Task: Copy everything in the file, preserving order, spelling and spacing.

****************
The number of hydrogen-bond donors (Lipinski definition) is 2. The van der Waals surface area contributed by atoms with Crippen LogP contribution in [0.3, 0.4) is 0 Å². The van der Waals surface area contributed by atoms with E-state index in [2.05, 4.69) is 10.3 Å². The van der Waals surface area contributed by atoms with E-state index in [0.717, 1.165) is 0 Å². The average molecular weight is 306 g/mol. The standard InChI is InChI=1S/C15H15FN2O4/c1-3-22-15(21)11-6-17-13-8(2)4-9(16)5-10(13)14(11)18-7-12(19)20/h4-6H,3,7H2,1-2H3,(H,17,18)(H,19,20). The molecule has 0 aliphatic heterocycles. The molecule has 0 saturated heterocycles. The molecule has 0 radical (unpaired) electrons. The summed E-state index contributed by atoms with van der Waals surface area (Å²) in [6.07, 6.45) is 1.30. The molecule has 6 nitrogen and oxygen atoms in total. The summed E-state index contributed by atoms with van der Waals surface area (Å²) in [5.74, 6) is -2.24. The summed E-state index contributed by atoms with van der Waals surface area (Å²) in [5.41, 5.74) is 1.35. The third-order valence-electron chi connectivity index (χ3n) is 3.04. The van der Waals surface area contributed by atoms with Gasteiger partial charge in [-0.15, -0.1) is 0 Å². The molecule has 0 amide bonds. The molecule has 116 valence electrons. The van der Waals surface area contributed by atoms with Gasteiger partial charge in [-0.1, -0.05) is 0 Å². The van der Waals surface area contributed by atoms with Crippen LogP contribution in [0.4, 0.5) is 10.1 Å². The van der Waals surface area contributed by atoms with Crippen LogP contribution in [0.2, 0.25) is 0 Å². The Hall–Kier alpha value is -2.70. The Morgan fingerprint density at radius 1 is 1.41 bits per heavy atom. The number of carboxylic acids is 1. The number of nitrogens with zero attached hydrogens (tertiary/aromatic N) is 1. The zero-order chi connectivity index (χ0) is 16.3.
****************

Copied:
The number of hydrogen-bond donors (Lipinski definition) is 2. The van der Waals surface area contributed by atoms with Crippen LogP contribution in [0.3, 0.4) is 0 Å². The van der Waals surface area contributed by atoms with E-state index in [2.05, 4.69) is 10.3 Å². The van der Waals surface area contributed by atoms with E-state index in [0.717, 1.165) is 0 Å². The average molecular weight is 306 g/mol. The standard InChI is InChI=1S/C15H15FN2O4/c1-3-22-15(21)11-6-17-13-8(2)4-9(16)5-10(13)14(11)18-7-12(19)20/h4-6H,3,7H2,1-2H3,(H,17,18)(H,19,20). The molecule has 0 aliphatic heterocycles. The molecule has 0 saturated heterocycles. The molecule has 0 radical (unpaired) electrons. The summed E-state index contributed by atoms with van der Waals surface area (Å²) in [6.07, 6.45) is 1.30. The molecule has 6 nitrogen and oxygen atoms in total. The summed E-state index contributed by atoms with van der Waals surface area (Å²) in [5.74, 6) is -2.24. The summed E-state index contributed by atoms with van der Waals surface area (Å²) in [5.41, 5.74) is 1.35. The third-order valence-electron chi connectivity index (χ3n) is 3.04. The van der Waals surface area contributed by atoms with Gasteiger partial charge in [-0.15, -0.1) is 0 Å². The molecule has 0 amide bonds. The molecule has 116 valence electrons. The van der Waals surface area contributed by atoms with Gasteiger partial charge in [-0.1, -0.05) is 0 Å². The van der Waals surface area contributed by atoms with Crippen LogP contribution in [0.4, 0.5) is 10.1 Å². The van der Waals surface area contributed by atoms with Crippen LogP contribution in [0.2, 0.25) is 0 Å². The Hall–Kier alpha value is -2.70. The Morgan fingerprint density at radius 1 is 1.41 bits per heavy atom. The number of carboxylic acids is 1. The number of nitrogens with zero attached hydrogens (tertiary/aromatic N) is 1. The zero-order chi connectivity index (χ0) is 16.3.